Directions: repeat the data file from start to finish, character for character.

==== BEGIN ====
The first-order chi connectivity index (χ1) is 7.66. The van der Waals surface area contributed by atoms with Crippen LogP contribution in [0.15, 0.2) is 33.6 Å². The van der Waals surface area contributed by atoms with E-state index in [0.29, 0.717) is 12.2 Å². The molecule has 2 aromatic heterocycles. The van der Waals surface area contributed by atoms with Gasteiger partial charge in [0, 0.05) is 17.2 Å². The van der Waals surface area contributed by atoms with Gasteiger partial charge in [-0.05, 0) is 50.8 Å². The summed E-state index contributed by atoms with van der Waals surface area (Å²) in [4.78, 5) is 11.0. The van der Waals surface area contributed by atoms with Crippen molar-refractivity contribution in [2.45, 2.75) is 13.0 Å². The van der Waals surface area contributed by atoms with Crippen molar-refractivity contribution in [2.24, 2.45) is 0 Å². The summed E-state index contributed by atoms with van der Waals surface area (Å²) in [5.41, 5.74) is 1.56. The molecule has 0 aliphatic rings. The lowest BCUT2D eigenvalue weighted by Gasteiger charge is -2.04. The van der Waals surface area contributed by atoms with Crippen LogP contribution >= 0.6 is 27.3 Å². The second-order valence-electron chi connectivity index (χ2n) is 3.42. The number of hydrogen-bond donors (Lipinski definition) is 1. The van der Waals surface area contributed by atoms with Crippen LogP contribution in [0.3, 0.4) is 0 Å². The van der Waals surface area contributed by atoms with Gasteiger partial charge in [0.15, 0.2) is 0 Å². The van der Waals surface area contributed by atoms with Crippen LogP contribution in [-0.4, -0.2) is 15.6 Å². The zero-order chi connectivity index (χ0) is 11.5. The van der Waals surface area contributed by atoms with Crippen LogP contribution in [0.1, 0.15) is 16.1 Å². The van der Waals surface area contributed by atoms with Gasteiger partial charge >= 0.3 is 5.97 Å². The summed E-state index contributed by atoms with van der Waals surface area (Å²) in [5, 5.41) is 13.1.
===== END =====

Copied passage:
The first-order chi connectivity index (χ1) is 7.66. The van der Waals surface area contributed by atoms with Crippen LogP contribution in [0.15, 0.2) is 33.6 Å². The van der Waals surface area contributed by atoms with E-state index in [0.29, 0.717) is 12.2 Å². The molecule has 2 aromatic heterocycles. The van der Waals surface area contributed by atoms with Gasteiger partial charge in [0, 0.05) is 17.2 Å². The van der Waals surface area contributed by atoms with Gasteiger partial charge in [-0.05, 0) is 50.8 Å². The summed E-state index contributed by atoms with van der Waals surface area (Å²) in [4.78, 5) is 11.0. The van der Waals surface area contributed by atoms with Crippen molar-refractivity contribution in [2.45, 2.75) is 13.0 Å². The van der Waals surface area contributed by atoms with Crippen molar-refractivity contribution in [2.24, 2.45) is 0 Å². The summed E-state index contributed by atoms with van der Waals surface area (Å²) in [5.41, 5.74) is 1.56. The molecule has 0 aliphatic rings. The lowest BCUT2D eigenvalue weighted by Gasteiger charge is -2.04. The van der Waals surface area contributed by atoms with Crippen LogP contribution >= 0.6 is 27.3 Å². The second-order valence-electron chi connectivity index (χ2n) is 3.42. The number of hydrogen-bond donors (Lipinski definition) is 1. The van der Waals surface area contributed by atoms with Crippen LogP contribution in [0.3, 0.4) is 0 Å². The van der Waals surface area contributed by atoms with Gasteiger partial charge in [0.15, 0.2) is 0 Å². The van der Waals surface area contributed by atoms with Crippen LogP contribution in [-0.4, -0.2) is 15.6 Å². The zero-order chi connectivity index (χ0) is 11.5. The van der Waals surface area contributed by atoms with Crippen LogP contribution in [0.1, 0.15) is 16.1 Å². The van der Waals surface area contributed by atoms with Gasteiger partial charge >= 0.3 is 5.97 Å². The summed E-state index contributed by atoms with van der Waals surface area (Å²) in [5, 5.41) is 13.1.